“There’s an idea that it’s un-manly to read Jane Austen novels,” says Jessica Emerson, who authors the blog Austen-tatious. “I don’t know how we would go about trying to fix it.”
Sullivan describes a conversation she once had at a cafe with strangers. One was a woman who loved “Pride and Prejudice.” Her male co-worker dismissed it by saying, “That’s a girl’s book!”
Janeites note that Shakespeare plays about kings are not considered “men’s literature,” but literature of the human condition. They say Austen’s insight on families, class and balancing happiness with social demands are also universal subjects.
“Any marginalization that’s inherent is because she’s female. She’s always going to have that,” says Pippen, who notes that female authors are still locked in a posthumous battle for entry into what universities define as the canon of Western literature. In survey courses starting with Homer and ending with James Joyce, Pippen says Austen is often the lone female writer, although she might be exchanged for George Eliot or one of the Bronte sisters.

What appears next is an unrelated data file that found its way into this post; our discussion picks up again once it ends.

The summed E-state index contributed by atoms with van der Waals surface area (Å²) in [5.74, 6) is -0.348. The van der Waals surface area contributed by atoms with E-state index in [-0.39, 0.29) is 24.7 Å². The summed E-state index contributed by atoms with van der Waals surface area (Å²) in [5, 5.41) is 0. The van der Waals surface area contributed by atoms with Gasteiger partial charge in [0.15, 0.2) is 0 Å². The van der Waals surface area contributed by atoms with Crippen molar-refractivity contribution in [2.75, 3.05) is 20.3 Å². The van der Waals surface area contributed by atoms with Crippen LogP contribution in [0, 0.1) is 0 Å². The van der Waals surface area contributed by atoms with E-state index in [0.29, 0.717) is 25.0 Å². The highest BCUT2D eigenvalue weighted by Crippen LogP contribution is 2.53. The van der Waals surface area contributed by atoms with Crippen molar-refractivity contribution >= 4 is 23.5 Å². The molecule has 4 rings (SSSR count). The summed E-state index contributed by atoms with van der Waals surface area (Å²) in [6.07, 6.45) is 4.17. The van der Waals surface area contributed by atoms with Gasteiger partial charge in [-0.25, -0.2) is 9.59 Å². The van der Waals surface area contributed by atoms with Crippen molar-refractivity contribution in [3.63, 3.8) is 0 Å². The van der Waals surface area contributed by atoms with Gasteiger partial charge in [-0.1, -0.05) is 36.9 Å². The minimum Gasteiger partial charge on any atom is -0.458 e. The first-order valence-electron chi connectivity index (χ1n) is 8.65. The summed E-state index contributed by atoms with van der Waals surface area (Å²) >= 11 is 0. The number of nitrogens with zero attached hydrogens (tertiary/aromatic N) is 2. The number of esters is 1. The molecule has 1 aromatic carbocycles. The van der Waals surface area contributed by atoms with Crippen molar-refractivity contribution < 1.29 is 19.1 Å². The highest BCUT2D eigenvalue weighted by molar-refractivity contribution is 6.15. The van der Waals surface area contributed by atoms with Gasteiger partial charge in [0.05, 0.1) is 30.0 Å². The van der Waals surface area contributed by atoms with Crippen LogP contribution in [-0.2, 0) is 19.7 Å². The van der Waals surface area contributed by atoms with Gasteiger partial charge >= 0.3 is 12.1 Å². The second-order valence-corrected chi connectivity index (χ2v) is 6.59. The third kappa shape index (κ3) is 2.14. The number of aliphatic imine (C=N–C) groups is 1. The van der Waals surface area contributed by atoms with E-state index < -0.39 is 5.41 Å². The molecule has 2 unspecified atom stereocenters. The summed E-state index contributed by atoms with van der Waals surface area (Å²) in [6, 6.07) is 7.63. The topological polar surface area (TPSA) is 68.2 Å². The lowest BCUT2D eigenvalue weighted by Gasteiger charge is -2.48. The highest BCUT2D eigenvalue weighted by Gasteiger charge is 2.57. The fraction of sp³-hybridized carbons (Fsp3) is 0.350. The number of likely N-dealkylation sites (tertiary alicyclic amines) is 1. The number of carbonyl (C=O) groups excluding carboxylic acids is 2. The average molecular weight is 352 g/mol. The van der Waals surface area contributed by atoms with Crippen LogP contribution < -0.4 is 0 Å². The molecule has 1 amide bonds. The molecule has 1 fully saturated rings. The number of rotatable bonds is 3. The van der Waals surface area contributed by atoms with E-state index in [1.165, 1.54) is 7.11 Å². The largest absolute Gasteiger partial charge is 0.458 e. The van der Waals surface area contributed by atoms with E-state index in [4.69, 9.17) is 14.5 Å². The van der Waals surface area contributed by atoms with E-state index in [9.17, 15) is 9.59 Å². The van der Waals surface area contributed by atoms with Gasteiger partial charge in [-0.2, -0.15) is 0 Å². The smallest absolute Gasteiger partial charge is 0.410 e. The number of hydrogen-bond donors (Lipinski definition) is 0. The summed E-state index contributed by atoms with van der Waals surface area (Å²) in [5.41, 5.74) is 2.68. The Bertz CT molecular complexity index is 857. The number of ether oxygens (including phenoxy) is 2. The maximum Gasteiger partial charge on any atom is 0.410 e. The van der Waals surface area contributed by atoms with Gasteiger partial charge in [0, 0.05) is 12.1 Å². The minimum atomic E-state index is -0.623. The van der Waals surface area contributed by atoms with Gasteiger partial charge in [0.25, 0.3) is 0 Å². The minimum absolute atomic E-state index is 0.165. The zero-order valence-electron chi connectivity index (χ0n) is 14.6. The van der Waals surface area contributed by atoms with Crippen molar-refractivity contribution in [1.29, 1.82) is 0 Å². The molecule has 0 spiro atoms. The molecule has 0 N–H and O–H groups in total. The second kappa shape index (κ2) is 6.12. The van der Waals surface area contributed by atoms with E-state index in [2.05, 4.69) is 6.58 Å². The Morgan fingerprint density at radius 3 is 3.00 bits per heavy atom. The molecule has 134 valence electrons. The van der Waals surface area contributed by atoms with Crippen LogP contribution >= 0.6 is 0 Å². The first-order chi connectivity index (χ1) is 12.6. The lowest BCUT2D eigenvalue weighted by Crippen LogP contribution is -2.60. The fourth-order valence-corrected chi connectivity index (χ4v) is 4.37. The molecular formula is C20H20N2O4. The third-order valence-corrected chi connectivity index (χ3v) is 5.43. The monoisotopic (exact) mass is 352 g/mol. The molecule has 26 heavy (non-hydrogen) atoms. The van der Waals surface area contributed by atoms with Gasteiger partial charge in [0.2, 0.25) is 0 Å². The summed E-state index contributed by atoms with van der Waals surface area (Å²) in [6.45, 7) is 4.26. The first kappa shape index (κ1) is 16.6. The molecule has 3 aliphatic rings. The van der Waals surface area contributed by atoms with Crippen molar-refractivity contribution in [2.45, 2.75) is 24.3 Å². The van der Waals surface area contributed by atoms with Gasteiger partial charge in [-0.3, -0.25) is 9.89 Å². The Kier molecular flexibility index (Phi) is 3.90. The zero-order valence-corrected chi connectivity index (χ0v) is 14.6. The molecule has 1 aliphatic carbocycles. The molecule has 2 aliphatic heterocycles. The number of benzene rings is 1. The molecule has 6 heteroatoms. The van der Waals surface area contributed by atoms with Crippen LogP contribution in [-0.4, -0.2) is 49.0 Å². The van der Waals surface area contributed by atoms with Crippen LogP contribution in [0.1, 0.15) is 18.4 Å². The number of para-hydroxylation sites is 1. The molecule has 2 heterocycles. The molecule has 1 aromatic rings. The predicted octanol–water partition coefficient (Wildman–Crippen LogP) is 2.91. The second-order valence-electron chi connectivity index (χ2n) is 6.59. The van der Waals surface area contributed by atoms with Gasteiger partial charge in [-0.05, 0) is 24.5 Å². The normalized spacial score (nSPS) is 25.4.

Janeites Thrive Online
One place Austen may get a more diverse audience is online, where plenty of male Janeites can be found, says Austenblog’s Sullivan. “On the Internet, you meet people with whom the one thing you have in common is Jane Austen,” she says. “She appeals to everyone, conservative to liberal, atheists to those who are very into their religion.”
Many Janeites say the most recent Austen boom–beginning in August with “Becoming Jane,” a fictional biopic released by Miramax starring Anne Hathaway, and ending with the PBS series just ended–have emphasized love affairs at the expense of Austen’s other story elements.